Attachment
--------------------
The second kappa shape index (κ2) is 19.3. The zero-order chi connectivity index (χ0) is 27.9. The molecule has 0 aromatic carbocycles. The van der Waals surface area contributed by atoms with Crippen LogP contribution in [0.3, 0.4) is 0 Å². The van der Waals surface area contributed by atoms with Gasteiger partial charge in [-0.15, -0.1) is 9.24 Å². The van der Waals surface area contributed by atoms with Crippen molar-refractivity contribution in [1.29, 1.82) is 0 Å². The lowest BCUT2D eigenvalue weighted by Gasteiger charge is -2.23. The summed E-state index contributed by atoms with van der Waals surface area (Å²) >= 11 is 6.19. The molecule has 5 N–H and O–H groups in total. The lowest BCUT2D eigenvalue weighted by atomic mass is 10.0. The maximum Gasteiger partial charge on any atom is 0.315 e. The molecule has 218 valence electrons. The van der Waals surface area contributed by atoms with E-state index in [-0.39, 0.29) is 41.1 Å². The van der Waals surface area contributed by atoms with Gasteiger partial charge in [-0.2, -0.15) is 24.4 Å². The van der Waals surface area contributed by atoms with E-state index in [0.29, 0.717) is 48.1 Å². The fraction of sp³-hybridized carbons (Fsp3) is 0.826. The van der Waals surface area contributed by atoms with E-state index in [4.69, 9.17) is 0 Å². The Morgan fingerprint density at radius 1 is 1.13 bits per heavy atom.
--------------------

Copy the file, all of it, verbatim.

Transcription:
The second kappa shape index (κ2) is 19.3. The zero-order chi connectivity index (χ0) is 27.9. The molecule has 0 aromatic carbocycles. The van der Waals surface area contributed by atoms with Crippen LogP contribution in [0.3, 0.4) is 0 Å². The van der Waals surface area contributed by atoms with Gasteiger partial charge in [-0.15, -0.1) is 9.24 Å². The van der Waals surface area contributed by atoms with Crippen molar-refractivity contribution in [1.29, 1.82) is 0 Å². The lowest BCUT2D eigenvalue weighted by Gasteiger charge is -2.23. The summed E-state index contributed by atoms with van der Waals surface area (Å²) >= 11 is 6.19. The molecule has 5 N–H and O–H groups in total. The lowest BCUT2D eigenvalue weighted by atomic mass is 10.0. The maximum Gasteiger partial charge on any atom is 0.315 e. The molecule has 218 valence electrons. The van der Waals surface area contributed by atoms with E-state index in [-0.39, 0.29) is 41.1 Å². The van der Waals surface area contributed by atoms with Gasteiger partial charge in [-0.2, -0.15) is 24.4 Å². The van der Waals surface area contributed by atoms with E-state index in [0.29, 0.717) is 48.1 Å². The fraction of sp³-hybridized carbons (Fsp3) is 0.826. The van der Waals surface area contributed by atoms with E-state index in [4.69, 9.17) is 0 Å². The Morgan fingerprint density at radius 1 is 1.13 bits per heavy atom.